Rotten Tomatoes has been catching a lot of heat lately . As Hollywood tries to make sense of its current box office slump, producers, actors and directors have been�pointing at the critical aggregator, which quantifies movie reviews and deems Tinseltown?s beloved properties as either ?fresh? or (gasp!) ?rotten.? There is a gritty and fun sensibility to the movie that makes up for the plot holes (of which there are an abundance) and weird editing (you can tell that director David Ayer had planned more extensive backstories for the villains, which were then cut to ribbons by the studio). This is not to say the movie isn?t flawed, but aside from the wretched Joker scenes, the rest of the film itself is actually pretty entertaining. Margot Robbie nails the character of Harley Quinn, Will Smith is both charming and surprisingly vulnerable as Deadshot, and the titular Squad itself has excellent chemistry. When the cast is just allowed to read Ayer?s dialogue and let it sink or swim on its own, the movie usually succeeds. The script pulls no punches and director Daniel Destin Cretton demonstrates that the storytelling skills he showed off in his previous film, ?Short Term 12,? were hardly a fluke. Last year, fans of the movie ?Suicide Squad? circulated a petition attacking Rotten Tomatoes for designating the film as ?rotten? due to its overwhelmingly bad reviews. It?s easy for movies like this to get dragged down in clich�d plot twists or maudlin sentimentality, but ?The Glass Castle? pulls off the deft trick of sympathizing with its monstrous characters while refusing to spare their horrid behavior from the unflinching eye of the camera. No, it?s not a�great�film�and this cinematic adaptation of a well-regarded book offers enough plot holes that only a trip to the bookstore could help work out. These are valid flaws, to be sure, but hardly sufficient reason to pan the film outright. This Oscar-winner for Best Picture isn?t even the best film called ?Crash? ? that honor goes to David Cronenberg?s 1996 thriller. This, however, reeks of simplistic moralizing, is lousy with hackneyed dialogue and filled ludicrously contrived melodrama that only pours out of writers and director who think they understand racism but really, really don?t. The fact that it was directed by a tone-deaf white guy, Paul Haggis, and co-written by both him and another tone-deaf white guy, Bobby Moresco, is hardly surprising. Yes, that?s�absurd ? but it does raise�valid questions about whether the website?s black-or-white, win-or-lose mentality unfairly disadvantages movies that happened to fall on the wrong side of the critical consensus or overly rewards films that just so happened to get a few mildly�positive reviews. What is a bit of a shocker is that it managed to rob a genuinely great and revolutionary film, ?Brokeback Mountain,? of the Academy Award. While the second ?Amazing Spider-Man? film was rightfully panned as over-cluttered and derivative, the first one was inexplicably praised despite possessing those same flaws. It?s a mindless remake of the 2002 ?Spider-Man? with Gwen Stacy replacing Mary-Jane Watson and The Lizard replacing The Green Goblin. Thematically reminiscent of John Carpenter?s ?They Live,? which was released just one year earlier, this should-be horror classic manages to deliver old-fashioned scares and gross-out humor alongside some searingly incisive and relevant social satire. This little-known sequel to ?The Rocky Horror Picture Show? is directed by the original film?s co-writer Richard O?Brien and possesses all of that movie?s madcap inventiveness and charm. The premise of this film is ingenious, but that?s all it really is ? a great premise. The keepers of the fake town that contains unknowing captive Truman Burbank make a ton of dumb decisions, while Jim Carrey himself mugs and overacts so much as Truman that it takes the viewer out of the scenario. It?s easy to imagine how the corporate executives behind ?Sing? thought up the movie?s premise. ?Hey, do you know how the ?Alvin and the Chipmunks? and ?Glee? franchises made a lot of money by covering pop songs? Be honest:� ?Jurassic World? sucked . It?s understandable why it pulled in nearly $1.7 billion at the box office, given that it was a much-hyped sequel to a beloved classic, but the critical acclaim a�little baffling. If there is one good thing about the bland train wreck known as the 2017 ?The Mummy,? it?s that it allows critics to better appreciate the underrated virtues of the 1999 film. This was a campy and fun adventure flick, with Brendan Fraser and Rachel Weisz lending unexpected heft to the leading roles. This is the kind of movie that gives the arthouse genre a bad name. It is brimming with pseudo-philosophy that isn?t half as profound as it believes itself to be and a dearth of humor that turns the proceeding into a dull slog. It?s understandable why critics panned this film ? it was the much-anticipated follow-up to the brilliant, seductive�?The Silence of the Lambs.??Hannibal? is nowhere near as good as that movie. In many ways, the film was a step back from its 1993 predecessor ? the CGI-ified dinosaurs looked much less convincing than those in the original, and the plot�conveniently ignored scientific advancements (such as the discovery that many dinosaurs had feathers). While ?The Phantom Menace? may be the most maligned of the ?Star Wars? prequels (and is rightly designated ?rotten? on the site), it isn?t the worst film in that trilogy by far. That distinction belongs to ?Attack of the Clones,? which is just as boring and witless as its predecessor without any compensating virtues. While ?Saw VI? did better on the Tomatometer than most other ?Saw? films, it deserved to be rated outright fresh. Like ?Society,? this film uses its horror premise as a way to offer brilliant social commentary ? in its case, about the inhumanity of America?s health care system. So dazzled were the critics by the once-innovative 3D technology the James Cameron epic sports that they didn?t seem to notice there was a very, very bad movie sticking out of the screen. There is a great trailer mashup that compares ?Avatar? to ?Fern Gully,? and that really says everything about why this flick is overrated. This seems like a case of critics revering a classic so much that they can?t bring themselves to accept its sequel. ?Bad Santa 2? is very much a fitting followup to the first movie in terms of humor, characterization and the ability to match heart with raunchy, cynical human comedy. There is a lot that?s right about ?Split,? particularly the brilliant way it ties itself into Shyamalan?s underrated 2000 classic ?Unbreakable,? but the problematic premise is too distracting to overcome these issues. This is a movie that hooks you in by depicting a legitimate mental health disorder as something that can turn you into a literal super-powered monster. Swimming against the critical tide, the late Roger Ebert nailed �why this movie works so well in his review: ??Anaconda? is an example of one of the hardest kinds of films to make well: a superior mass-audience entertainment. It has the effects and the thrills, but it also has big laughs, quirky dialogue and a gruesome imagination.? The twist ending here is random instead of well-crafted, neither the aliens nor the premise itself are scary and�the dialogue is worse than hackneyed. Worst of all, it actually believes itself to be profound, but does little to back up that conviction. Although director Michael Cimino is best remembered for the 1980 cinematic disaster ?Heaven?s Gate,? all of the problems with that film appear here as well. In contrast to ?Split,? which indulges audiences by allowing them to see the type of�sensationalized depiction of mental illness that they subconsciously want, ?Julien Donkey-Boy? is the story of mental illness ? as well as the environmental conditions that cultivate it ? that demands you accept it on its own terms. This should have won Oscars, not been relegated to the heap of so-called ?Rotten? fare. Setting the new movie in a functional theme park was a great idea, but instead of focusing on dinosaurs chowing�down on customers in modern facilities, it only includes a brief scene featuring such an attack before reverting to the jungle setting that had been done to death in the previous three films. While Hollywood loves to remake classic films, it should really focus on remaking movies that had a lot of potential but never lived up to it. ?Robots? is a case study in this: The animation, though acceptable, doesn?t do as much with its nifty premise as it could, and the story is so formulaic that it?s almost offensive to the intellect. It would be one thing if the filmmakers flat-out admitted they were trying to remake the classic ?Star Trek II: The Wrath of Khan,? but instead they tried to pull a fast one on audiences ? paste superficial aspects of that movie (the presence of Khan, the death of a major character) onto their own bland action flick. This could have been okay if they had made a decent cerebral ?Star Trek? movie, but instead they wound up with a sub-par action flick. It has none of the magic, none of the positivity, none of the deliciousness of ?Trek? adventures.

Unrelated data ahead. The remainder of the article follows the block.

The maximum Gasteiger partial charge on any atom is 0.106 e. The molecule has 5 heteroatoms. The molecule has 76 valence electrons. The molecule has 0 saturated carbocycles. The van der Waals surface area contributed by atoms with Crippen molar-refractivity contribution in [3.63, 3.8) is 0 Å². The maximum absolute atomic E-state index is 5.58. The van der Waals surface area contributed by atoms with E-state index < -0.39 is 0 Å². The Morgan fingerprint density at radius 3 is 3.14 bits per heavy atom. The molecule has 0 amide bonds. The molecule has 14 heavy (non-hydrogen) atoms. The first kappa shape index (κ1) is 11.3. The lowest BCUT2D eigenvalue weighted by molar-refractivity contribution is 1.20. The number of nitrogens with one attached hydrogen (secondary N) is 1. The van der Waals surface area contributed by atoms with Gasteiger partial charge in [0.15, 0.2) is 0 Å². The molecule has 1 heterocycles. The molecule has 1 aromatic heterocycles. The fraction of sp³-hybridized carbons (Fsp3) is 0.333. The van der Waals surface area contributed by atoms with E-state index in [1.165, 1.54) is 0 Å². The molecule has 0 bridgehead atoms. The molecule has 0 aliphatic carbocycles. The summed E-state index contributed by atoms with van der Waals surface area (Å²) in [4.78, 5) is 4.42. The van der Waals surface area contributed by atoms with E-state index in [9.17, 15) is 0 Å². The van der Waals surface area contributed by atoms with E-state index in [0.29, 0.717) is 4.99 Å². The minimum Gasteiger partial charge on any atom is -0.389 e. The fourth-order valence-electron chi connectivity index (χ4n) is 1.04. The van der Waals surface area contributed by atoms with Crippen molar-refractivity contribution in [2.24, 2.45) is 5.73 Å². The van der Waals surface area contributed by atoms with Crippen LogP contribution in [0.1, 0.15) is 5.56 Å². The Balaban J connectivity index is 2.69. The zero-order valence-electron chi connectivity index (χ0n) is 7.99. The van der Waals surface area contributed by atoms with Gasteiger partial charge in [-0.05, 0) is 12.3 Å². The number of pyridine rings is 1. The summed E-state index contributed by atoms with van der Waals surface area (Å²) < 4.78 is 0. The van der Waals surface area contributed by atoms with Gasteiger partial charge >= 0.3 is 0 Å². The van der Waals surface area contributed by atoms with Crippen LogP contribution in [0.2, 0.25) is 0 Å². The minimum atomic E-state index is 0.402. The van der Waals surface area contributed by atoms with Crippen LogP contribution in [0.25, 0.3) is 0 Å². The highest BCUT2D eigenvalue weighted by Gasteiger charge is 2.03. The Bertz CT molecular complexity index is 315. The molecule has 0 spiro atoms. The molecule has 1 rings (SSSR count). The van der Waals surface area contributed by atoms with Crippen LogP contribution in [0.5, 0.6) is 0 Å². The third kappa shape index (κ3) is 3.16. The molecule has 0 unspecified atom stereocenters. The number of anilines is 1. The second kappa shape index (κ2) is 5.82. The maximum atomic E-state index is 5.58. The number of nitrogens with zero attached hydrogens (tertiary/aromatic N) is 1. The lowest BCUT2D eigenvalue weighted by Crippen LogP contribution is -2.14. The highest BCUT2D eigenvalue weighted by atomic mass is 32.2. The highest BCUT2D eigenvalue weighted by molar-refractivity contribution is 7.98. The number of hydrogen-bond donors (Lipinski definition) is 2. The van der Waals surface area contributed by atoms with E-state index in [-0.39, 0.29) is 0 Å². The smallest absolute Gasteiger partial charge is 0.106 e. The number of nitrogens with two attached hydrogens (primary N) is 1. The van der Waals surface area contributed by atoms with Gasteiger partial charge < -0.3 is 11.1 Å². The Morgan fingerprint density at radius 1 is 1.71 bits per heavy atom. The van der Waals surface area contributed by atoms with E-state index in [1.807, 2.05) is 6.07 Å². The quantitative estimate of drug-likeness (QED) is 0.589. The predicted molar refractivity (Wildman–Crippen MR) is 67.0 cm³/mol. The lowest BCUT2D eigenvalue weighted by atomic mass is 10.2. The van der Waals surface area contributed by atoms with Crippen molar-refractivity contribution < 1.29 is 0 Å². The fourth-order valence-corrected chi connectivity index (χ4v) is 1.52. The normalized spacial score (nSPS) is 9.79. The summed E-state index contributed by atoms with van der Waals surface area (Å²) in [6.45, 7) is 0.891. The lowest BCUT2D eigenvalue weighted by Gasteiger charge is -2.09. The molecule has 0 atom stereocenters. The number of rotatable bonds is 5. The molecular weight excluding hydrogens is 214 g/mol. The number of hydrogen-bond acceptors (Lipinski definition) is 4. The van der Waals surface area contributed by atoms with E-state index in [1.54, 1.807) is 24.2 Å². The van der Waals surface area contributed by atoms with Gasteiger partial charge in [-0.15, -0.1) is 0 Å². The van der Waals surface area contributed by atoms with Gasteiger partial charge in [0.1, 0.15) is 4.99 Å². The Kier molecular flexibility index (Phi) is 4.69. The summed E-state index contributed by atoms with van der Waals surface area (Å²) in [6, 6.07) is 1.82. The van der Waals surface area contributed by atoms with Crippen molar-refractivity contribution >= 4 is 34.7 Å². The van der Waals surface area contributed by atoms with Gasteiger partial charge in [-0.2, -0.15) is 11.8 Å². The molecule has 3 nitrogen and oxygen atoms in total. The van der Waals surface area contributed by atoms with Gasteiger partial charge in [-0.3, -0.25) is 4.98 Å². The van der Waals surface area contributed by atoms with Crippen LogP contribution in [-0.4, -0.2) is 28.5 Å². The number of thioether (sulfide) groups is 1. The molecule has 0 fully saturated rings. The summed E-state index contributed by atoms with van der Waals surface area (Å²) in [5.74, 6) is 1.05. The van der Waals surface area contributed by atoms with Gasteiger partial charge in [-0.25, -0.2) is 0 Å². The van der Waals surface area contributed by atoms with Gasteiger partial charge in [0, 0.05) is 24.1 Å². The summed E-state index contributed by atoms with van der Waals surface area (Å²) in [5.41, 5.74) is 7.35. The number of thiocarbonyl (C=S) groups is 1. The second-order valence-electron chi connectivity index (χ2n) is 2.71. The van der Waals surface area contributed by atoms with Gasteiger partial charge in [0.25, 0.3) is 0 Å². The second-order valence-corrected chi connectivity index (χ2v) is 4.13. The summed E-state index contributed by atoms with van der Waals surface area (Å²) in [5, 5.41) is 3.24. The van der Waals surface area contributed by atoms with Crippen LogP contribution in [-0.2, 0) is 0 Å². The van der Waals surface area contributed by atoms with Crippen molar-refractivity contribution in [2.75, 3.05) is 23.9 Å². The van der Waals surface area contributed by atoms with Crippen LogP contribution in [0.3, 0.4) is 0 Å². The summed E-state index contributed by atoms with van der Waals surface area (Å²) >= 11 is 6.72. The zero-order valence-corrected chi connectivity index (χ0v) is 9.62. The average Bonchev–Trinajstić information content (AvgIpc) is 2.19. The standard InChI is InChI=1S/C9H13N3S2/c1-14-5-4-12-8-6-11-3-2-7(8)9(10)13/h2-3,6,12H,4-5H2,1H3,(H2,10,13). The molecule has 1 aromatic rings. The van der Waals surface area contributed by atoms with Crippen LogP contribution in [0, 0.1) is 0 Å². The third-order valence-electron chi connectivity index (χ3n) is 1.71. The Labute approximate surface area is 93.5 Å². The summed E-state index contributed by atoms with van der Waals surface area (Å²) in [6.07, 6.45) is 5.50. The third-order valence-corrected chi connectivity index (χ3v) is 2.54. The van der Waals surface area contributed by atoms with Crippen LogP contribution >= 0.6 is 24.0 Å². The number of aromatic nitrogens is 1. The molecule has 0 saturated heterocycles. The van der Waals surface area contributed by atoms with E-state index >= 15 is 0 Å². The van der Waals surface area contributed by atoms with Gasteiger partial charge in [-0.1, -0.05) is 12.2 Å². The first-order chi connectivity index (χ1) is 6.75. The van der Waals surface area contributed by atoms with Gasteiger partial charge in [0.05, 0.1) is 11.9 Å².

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In a Season of Storms, DOE Invests $50M in High-Tech Resiliency R&D